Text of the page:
I do not know how it works; I will just accept that it is a miracle, with these two, and I am loving that they are perfectly behaved dogs, rather than savage hooligans, dragging me behind them. All the doggie parents @ the park tell similar stories about their dog's unruliness, prior to the using the halti, and total co-operation, after. And, great danes, rotties, dobbies, and all breeds react exactly the same!

They were really good dogs, as long as they were not on a leash, which is what made me hesitate about taking them to obedience class; I just could not imagine being pulled all over the classroom, by them!
User avatar
Lulu
 
Posts: 2289
Joined: Nov 16, 2008 8:13 pm

Re: question for Lulu

Postby Northpine » Nov 18, 2012 11:45 pm

I am going on a mission tomorrow to see if I can find one in town. If not I will order one.
'Savage hooligan' is an apt description, Lulu, of what I'm coping with.
I'm excited to try this with my dog! He is a joy for us, but not on his walks.
A bonus of having him behave on the leash might also be that I can prevent him from eating every thing he can pick up. But that's another issue.
Marie
Zone 1b, Northern MB
One of the most delightful things about a garden is the anticipation it provides. ~W.E. Johns, The Passing Show
User avatar
Northpine
 
Posts: 709
Joined: Aug 12, 2007 10:53 pm
Location: Zone 1b, Northern MB

Re: question for Lulu

Postby Northpine » Nov 21, 2012 12:13 pm

I tried a short leash last evening and again this morning and can't believe how much better Jack's doing already. This morning I had to keep checking that he was still with me, as there was no tension on the leash. He only tried to cross in front of me twice. I am excited.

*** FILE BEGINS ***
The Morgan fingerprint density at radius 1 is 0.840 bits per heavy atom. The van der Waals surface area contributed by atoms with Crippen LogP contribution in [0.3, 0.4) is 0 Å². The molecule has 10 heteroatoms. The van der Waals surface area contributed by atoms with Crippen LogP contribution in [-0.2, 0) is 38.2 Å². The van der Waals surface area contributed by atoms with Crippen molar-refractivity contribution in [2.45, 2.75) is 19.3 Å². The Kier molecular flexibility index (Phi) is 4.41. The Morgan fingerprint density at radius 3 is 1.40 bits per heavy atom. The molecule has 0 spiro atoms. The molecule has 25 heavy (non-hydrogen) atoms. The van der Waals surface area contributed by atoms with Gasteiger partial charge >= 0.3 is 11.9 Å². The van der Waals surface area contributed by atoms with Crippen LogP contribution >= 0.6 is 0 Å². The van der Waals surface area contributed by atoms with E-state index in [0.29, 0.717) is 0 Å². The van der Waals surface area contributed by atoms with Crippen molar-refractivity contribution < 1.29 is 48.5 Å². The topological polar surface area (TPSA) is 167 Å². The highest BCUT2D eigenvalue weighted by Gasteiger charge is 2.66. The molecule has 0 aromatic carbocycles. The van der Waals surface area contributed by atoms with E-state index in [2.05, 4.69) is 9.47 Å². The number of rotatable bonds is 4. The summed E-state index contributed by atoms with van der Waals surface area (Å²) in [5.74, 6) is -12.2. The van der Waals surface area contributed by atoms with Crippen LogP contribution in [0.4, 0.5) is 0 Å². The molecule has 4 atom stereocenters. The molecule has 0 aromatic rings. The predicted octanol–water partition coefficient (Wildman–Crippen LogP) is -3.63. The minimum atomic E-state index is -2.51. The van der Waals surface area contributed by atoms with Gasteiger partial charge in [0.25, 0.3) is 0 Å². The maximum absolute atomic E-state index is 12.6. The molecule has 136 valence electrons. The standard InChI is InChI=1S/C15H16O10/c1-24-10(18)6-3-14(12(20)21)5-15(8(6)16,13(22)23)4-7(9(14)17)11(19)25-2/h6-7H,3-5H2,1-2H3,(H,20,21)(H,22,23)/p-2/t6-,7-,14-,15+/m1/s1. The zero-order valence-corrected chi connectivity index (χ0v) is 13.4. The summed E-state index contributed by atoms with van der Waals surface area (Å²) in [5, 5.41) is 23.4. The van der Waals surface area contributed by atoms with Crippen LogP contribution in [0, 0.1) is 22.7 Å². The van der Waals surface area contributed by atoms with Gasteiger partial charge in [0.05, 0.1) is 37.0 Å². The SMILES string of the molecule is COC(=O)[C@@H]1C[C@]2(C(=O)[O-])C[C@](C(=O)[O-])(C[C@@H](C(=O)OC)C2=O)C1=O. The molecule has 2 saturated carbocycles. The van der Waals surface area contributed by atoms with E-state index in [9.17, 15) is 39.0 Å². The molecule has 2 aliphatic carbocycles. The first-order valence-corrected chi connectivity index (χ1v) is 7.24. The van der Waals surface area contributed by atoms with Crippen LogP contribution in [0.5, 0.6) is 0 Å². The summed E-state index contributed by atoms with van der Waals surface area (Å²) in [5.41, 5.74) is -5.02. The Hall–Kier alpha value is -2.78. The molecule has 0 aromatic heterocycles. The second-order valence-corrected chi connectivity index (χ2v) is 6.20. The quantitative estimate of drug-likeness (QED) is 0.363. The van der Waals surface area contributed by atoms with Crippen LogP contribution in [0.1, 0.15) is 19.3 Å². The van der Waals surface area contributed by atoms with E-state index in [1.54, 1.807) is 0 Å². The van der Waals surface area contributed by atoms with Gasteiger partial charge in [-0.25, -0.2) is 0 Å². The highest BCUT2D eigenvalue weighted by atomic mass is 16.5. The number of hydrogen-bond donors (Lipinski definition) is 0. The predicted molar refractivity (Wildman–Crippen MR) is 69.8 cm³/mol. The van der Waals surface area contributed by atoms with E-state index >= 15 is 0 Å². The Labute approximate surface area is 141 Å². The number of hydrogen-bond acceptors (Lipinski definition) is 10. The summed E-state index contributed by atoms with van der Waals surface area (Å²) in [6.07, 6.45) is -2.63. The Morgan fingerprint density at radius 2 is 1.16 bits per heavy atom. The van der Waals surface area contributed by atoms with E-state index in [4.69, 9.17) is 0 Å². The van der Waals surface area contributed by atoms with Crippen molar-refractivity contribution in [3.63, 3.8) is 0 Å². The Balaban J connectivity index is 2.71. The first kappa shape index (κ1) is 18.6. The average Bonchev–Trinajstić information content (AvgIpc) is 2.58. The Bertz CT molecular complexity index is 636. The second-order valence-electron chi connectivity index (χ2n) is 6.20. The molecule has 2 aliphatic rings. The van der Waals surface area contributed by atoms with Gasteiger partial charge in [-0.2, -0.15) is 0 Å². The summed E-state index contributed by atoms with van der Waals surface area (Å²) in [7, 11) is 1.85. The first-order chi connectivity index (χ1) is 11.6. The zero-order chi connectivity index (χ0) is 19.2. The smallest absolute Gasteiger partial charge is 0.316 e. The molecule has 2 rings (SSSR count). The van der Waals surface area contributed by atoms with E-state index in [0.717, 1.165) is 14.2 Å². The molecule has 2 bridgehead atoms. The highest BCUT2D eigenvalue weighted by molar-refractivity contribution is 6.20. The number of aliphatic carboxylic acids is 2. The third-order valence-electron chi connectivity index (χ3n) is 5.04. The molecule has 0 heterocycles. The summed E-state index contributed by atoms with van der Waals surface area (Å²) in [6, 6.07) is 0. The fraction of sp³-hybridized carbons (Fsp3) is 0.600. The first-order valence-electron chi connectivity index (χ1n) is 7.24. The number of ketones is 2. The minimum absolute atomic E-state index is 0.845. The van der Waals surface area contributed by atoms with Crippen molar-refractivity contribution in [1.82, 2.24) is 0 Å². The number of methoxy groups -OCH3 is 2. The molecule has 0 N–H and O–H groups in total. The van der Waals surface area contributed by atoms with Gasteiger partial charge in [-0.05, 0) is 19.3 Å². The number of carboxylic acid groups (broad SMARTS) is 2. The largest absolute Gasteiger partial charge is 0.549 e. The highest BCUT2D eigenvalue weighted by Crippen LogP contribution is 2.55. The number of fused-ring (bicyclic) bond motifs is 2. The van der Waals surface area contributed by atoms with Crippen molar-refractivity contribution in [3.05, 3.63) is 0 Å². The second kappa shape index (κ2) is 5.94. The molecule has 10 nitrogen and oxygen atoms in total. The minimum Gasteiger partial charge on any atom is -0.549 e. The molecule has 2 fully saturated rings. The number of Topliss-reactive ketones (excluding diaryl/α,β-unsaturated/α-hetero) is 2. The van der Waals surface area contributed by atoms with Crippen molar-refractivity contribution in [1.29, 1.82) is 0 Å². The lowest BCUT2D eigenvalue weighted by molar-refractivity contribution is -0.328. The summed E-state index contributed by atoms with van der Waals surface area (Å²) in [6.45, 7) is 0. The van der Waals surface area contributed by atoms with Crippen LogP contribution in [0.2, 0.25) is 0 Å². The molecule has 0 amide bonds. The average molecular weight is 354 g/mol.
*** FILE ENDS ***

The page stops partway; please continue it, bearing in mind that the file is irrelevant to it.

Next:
I did find a Halti, but it was the wrong size...the halter in the package was different than the size indicated on the outside, so I have to return it for exchange. However they had a very limited selection and I might not be able to get the right one. But with the progress we're making, I may not even need it.

Thanks again Lulu and Heidi for your instructions.
Marie
Zone 1b, Northern MB
One of the most delightful things about a garden is the anticipation it provides. ~W.E. Johns, The Passing Show
User avatar
Northpine
 
Posts: 709
Joined: Aug 12, 2007 10:53 pm
Location: Zone 1b, Northern MB

Re: question for Lulu

Postby Heidi S » Nov 21, 2012 10:16 pm

Hey Marie - glad to hear you and Jack are making progress already. My friends who are into dog training in a big way tell me that most people who have trouble walking their dogs are using those retractable leashes. They just don't work for training dogs because they allow so much free range activity. Training has to be done with short leashes to connect the dog to the person and allow the communication to happen.

As I have found, once the dog has grown up mentally (around the age of 2) you can allow them to run more freely - mine go off leash in the wild areas, and on leash on the road. I stopped using the halti when the dog didn't tug anymore. My dogs have been lab crosses, and labs are notorious lungers, especially when still in their youth. Once the dog is older, you can use the retractable then to give more range. However, I still use my short leash for the road areas, because I need to have control in emergency situations. My dog walks so nicely, she really doesn't need the leash, but I don't want her startled and scared onto the road in a crisis.

I hope you and Jack develop a great relationship for walking for many years to come!
Heidi S,
Prince George, BC
Zone 3!

Master Gardener in Training....
User avatar
Heidi S
 
Posts: 803
Joined: Jun 22, 2010 3:45 pm

Next

Return to Over the Garden Fence

Who is online

Users browsing this forum: No registered users and 9 guests

cron

Follow Style At Home Online

Facebook Activity

Contests

Latest Contests

more contests